As one of China's top trade partners, Canada has a stake in ending Beijing's abuses in Tibet.
Research Grants (1)
Scholarship of Teaching and Learning Grant
University of Guelph
The SoTL award was created by the Office of the Associate Vice-President (Academic) at the University of Guelph to encourage a deeper commitment to the Scholarship of Teaching and Learning and as a critical tool in the University's ongoing efforts as a community to strengthen the learning environment for students.
This paper examines how Canadian Christian development organisations construct the boundaries between missions and development work. Because of their participation in evangelism, and their often conservative political and social stances, missionary organisations are considered marginal actors and are regarded with suspicion by donor agencies, secular NGOs and more liberal faith-based NGOs. Yet, they remain primary service providers in many development contexts. They make complex political decisions about fundraising and resource allocation, and these choices are affected by their efforts to balance between religious identity and strategic goals. These choices have become more difficult as missionary organisations have experienced increased pressure from the Canadian International Development Agency and their own donors to “NGO-ise”.
This article addresses the question of the emergence of sovereignty and moral obligation through a study of the Protestant English state and its relations with and policies towards the French Huguenots in the latter half of the sixteenth century. The authors take as their starting point the fact that the emergence of sovereignty in early-modern England was made possible by the consolidation of a confessional identity, and therefore cannot be divorced from the religious politics of the time. Their argument, based on such a historical reading of the gradual enforcement of territorial sovereignty and the simultaneous practices of solidarity with ‘outsiders’ beyond territorial boundaries, is that moral obligation played a role in the formation of English sovereignty, rather than being entirely exogenous to the process. This gives the authors reason to reconsider the relationship between moral obligation and sovereignty. The case demonstrates how the emergence of sovereignty led to the expansion of moral obligations rather than their narrowing. The main contribution of the article is to question commonplace assumptions about sovereignty and moral obligation, and to offer an avenue along which to re-think how one accounts for the emergence of sovereignty in the early-modern era and beyond.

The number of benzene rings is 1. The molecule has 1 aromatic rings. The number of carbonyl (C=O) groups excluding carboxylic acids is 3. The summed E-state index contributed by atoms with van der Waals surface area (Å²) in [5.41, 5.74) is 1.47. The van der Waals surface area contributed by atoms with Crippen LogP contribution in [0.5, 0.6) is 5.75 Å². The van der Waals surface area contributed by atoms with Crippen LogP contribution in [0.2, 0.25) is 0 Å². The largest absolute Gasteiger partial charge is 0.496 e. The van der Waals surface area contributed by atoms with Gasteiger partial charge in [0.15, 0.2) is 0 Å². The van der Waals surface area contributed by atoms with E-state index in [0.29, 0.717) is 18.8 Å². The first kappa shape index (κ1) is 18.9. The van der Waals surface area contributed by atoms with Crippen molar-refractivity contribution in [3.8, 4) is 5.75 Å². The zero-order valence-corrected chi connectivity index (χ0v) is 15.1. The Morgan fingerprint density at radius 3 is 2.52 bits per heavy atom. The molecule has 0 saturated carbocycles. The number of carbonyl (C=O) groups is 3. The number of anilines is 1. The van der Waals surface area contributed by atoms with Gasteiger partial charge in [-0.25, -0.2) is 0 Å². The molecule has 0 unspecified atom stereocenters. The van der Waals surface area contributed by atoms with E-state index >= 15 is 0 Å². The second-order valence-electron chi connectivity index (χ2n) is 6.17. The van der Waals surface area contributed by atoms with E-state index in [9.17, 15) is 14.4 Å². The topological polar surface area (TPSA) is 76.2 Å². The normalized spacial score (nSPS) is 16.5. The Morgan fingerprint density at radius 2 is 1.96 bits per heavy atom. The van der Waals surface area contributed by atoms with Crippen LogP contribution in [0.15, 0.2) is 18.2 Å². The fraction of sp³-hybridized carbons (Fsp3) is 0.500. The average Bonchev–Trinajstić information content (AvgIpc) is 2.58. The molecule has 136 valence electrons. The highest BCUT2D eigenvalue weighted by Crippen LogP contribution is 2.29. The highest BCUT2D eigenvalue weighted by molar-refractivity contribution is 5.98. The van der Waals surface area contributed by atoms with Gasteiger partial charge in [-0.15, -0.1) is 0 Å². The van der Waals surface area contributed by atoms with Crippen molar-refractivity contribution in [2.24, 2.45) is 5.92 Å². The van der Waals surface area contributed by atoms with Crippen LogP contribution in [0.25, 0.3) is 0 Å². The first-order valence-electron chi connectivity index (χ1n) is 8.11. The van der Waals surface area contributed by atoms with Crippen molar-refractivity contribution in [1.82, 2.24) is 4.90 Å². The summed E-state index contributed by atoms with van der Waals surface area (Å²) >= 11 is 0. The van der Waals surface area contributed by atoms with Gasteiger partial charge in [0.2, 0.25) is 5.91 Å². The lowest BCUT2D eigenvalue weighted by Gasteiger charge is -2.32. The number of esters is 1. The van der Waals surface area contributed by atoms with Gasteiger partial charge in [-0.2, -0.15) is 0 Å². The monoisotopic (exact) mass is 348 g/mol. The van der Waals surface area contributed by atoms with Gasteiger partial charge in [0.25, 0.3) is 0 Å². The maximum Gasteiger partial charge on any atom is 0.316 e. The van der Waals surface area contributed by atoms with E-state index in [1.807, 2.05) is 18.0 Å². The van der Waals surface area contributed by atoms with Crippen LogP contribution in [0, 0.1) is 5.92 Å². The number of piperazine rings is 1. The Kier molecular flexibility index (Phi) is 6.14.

Many have argued that the secularism that dominates both political science and development studies neglects how religion has historically contributed to development practices, as well as the potential of faith-based organisations (FBOs) to bring a more holistic approach to development. Despite these arguments, it remains difficult for secular donor agencies and FBOs to engage with each other. Drawing on interviews with key organisational actors, this article examines how the secular fiction – that is, the separation between religion and politics – plays out in policy and in Canadian International Development Agency's (CIDA's) relationship with FBOs. The article argues that CIDA and Canadian FBOs stand to gain by re-engaging with each other, and it identifies a number of obstacles preventing such a policy of engagement.